When this is the case, the earlier variation of the part is called the pre-mod part. Mid's models will often share pre- and post-mod features. By the end of the production run of Italian Series III models which included all GP and SX modelsall of the post-modification features such as 6 pole ignition systems which have 4 wires coming from the magneto had been adopted.
It is very important that you know exactly which model of Lambretta you have before ordering parts. Use this page as a guide to determine which model you have. The engine number on all models except for TV Ser. I is on top of the motor directly in front of the shock mount and is somewhat hidden by the gear and clutch linkages.
On the TV Ser. I it is on top of the motor behind the right hand motor mount. J Range - The frame number is on the right hand side of the frame in front of the shock absorber spring underneath the right hand side panel. The engine number is on top of the engine case, just behind the right hand engine mount.
LD and D Models - The frame number is on the right hand side of the vertical frame tube directly in front of the rear wheel. The engine number is on top of the right hand side of the motor in front of the large oil filler plugs. Very early '72 models had many Innocenti traits including latches on the side panels, floor strips instead of mats, and a separate air box. Some parts are no longer available i.
Other notable features were the black plastic taillight housing, black rubber body trim, and distinctively sleek side panels with a single black plastic grille on each side. When this is the case the origin of the part will be stated in the catalog.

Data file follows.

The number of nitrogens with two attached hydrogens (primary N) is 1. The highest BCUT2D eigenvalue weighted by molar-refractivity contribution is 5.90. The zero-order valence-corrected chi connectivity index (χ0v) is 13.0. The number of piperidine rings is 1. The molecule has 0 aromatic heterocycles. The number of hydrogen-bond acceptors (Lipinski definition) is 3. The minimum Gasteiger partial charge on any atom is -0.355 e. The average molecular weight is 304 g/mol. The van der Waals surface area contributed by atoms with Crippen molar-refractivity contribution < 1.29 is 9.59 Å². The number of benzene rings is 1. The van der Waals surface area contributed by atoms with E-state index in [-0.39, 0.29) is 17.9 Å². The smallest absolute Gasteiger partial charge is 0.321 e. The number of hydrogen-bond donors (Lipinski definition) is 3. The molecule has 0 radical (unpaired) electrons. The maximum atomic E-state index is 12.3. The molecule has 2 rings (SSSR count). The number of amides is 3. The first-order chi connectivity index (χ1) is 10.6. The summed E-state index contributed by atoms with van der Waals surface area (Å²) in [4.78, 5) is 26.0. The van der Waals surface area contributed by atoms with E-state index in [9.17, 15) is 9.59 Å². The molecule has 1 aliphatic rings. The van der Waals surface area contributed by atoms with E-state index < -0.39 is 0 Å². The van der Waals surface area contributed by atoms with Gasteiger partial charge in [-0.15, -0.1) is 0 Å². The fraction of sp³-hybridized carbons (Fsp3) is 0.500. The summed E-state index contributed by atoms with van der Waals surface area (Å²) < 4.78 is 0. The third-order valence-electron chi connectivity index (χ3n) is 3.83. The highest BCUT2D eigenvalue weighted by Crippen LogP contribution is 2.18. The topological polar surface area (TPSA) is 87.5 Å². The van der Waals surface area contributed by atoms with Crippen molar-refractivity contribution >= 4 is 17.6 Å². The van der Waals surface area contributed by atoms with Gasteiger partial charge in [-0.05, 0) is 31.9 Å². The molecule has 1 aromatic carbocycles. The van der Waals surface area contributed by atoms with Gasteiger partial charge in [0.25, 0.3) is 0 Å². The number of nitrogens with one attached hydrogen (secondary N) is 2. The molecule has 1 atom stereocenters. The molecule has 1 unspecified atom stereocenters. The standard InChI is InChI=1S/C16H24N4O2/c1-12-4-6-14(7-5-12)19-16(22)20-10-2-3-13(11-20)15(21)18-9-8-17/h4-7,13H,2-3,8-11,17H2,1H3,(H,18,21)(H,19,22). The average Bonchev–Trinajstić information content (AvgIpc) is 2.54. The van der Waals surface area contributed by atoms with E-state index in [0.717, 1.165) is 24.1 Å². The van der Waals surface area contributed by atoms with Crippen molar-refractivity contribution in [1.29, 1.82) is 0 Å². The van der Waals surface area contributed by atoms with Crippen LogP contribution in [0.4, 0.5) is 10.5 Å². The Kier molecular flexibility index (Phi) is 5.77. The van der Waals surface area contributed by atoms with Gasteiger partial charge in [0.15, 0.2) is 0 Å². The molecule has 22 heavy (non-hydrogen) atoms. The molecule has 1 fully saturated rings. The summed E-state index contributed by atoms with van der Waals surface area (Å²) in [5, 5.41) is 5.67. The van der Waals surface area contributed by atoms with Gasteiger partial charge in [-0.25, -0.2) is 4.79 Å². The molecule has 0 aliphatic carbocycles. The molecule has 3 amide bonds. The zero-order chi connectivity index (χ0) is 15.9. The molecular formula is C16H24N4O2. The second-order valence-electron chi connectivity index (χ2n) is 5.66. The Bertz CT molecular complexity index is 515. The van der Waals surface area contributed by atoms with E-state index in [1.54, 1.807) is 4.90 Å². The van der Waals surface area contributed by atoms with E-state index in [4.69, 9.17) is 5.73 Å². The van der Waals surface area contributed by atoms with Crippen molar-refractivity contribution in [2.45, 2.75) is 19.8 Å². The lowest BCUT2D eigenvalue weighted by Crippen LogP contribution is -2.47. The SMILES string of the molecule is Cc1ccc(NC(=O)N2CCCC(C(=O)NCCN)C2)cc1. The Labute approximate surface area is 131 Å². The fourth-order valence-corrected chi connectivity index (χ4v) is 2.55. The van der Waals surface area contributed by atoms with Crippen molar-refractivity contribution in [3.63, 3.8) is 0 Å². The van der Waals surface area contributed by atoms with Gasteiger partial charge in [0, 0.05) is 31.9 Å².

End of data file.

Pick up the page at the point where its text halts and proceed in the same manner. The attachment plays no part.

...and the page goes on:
Li models came equipped with two saddle seats, TV models with a long bench seat and hydraulic dampeners bolted to the fork legs. Li models were offered in two-tone paint schemes, and came with rubber floor strips. Li models were offered in a single color, and had aliminum floor strips. Distinguishable traits of all Series 2's include a round speedometer and a headlight unit mounted on the headset casting, and a steering lock directly under the ignition key switch or kill button on the back side of the headset.
Some body parts and trim are becoming scarce, otherwise most parts are available. Visible traits include a round speedometer, headlight mounted on the horncasting, and a steering lock on the front of the headset. Early versions with all Pre-mod features are rare, and their most obvious trait is an air intake system which feeds through the frame tube from behind the rear seat.
Parts availability for the more common later versions with separate air box between the fuel tank and toolbox is similar to Series II.